Performance. Burst shooting with autofocus enabled is manufacturer-rated at around 3.7 frames per second. Although a slight step backwards from the 4.0 fps of the GF5, its perhaps not surprising given the 1/3 increase in pixel count. If you're willing to rely on manual focus, the Panasonic GF6 will allow a maximum burst rate of 4.2 frames per second. Startup time is manufacturer-rated at 0.5 seconds, which would be a significant step forward from the 1.4 seconds we measured for the GF5. (Note that we've not yet had a chance to verify this in our lab, however.)
Lens mount. As you'd expect, the Panasonic GF6 sports a Micro Four Thirds lens mount compatible with a wide range of glass from Panasonic, its Micro Four Thirds partners, and from other mounts via a healthy selection of lens adapters.
There's one noteworthy change, though. Where the GF5 shipped with either the older Lumix G Vario 14-42mm f/3.5-5.6 Asph. Mega O.I.S. or the retractable G X Vario PZ 14-42mm f/3.5-5.6 Asph. Power O.I.S. power zoom lens, GF6 kits will come bundled with the newer, more compact Lumix G Vario 14-42mm f/3.5-5.6 II Asph. Mega O.I.S., or the power zoom lens. The Lumix G X power zoom lens will also be offered in a new color -- white -- to match one of the GF6 body colors.
Autofocus. Like most mirrorless cameras, the Panasonic GF6 uses contrast detection to determine the point of focus. As with that in its predecessor, the GF6's autofocus system is branded as Light Speed AF, and includes both full-time autofocus and tracking functions, even during video capture. Panasonic says that it now has improved low-light focusing performance, however. The company claims its new model is capable of focusing more quickly and precisely under difficult conditions such as a scene lit solely by moonlight. As in the earlier camera, it's possible to determine the point of focus with a simple tap on the camera's rear-panel touch screen display.
LCD. While the display itself has not changed in size -- it's still based around a 3.0-inch panel -- it has otherwise improved in a number of ways. Resolution has increased to 720 x 480 pixels (or 1,040,000 dots, with each pixel made up of separate red, green, and blue dots.) The display still has a 100% field of view, but Panasonic says that it has also expanded the display's gamut by around 20%, and reduced power consumption by 25%. Viewing angles are also improved, and glare has been reduced.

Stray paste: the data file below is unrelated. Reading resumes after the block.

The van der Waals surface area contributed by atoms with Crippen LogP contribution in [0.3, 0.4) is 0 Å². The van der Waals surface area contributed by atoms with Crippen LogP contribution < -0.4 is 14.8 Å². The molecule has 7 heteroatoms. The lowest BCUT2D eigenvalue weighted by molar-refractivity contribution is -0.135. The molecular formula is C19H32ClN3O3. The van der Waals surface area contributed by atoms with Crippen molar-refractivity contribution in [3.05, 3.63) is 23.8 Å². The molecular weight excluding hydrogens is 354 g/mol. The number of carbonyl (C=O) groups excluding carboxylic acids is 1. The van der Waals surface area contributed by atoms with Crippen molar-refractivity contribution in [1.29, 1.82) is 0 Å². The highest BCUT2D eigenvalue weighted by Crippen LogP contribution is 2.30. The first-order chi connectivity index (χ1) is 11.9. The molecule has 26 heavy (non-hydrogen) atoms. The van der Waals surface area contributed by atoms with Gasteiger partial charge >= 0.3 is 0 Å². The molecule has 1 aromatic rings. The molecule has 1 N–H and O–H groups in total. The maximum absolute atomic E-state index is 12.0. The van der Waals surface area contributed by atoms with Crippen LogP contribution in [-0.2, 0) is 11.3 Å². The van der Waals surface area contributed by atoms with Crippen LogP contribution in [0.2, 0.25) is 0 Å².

Touch panel. In large part, these improvements come thanks to a switch to a gapless, in-cell capacitive touch design. This incorporates the necessary hardware to detect touch into the LCD itself, negating the need for a separate touch-detecting layer in the design. By removing this separate layer, the thickness of the overall display is decreased, and more importantly, so is the number of interfaces between variant materials, reducing the opportunity for internal reflections and light scatter.
The result is a display that, while it retains the touch sensitivity of its predecessor, is much easier on the eye. In fact, the improvement in viewing angle is such that we double-checked with Panasonic whether, perhaps, they'd switched to an Organic LED panel. Suffice it to say that this is one very sharp, absolutely gorgeous display -- which is great news in a camera that offers no alternative method of framing or reviewing your images.
Articulation. And the good news doesn't end there, either. The LCD panel is also newly mounted on a tilting mechanism that can be raised 180 degrees, allowing viewing from in front of the camera. It also tilts downwards around 45 degrees. While it will be blocked by the popup flash when raised, it's still a big step forwards for fans of self-portraits.
Flash. Speaking of the popup flash strobe, that is essentially unchanged. It still sits at the center of the top deck, raised with a button at top left of the Panasonic GF6's rear surface. It also still has a guide number of five meters at ISO 100, although that's below the Lumix GF6's base sensitivity of ISO 160 equivalent. A little quick math tells you that at the GF6's base ISO, the guide number works out to be 6.3 meters.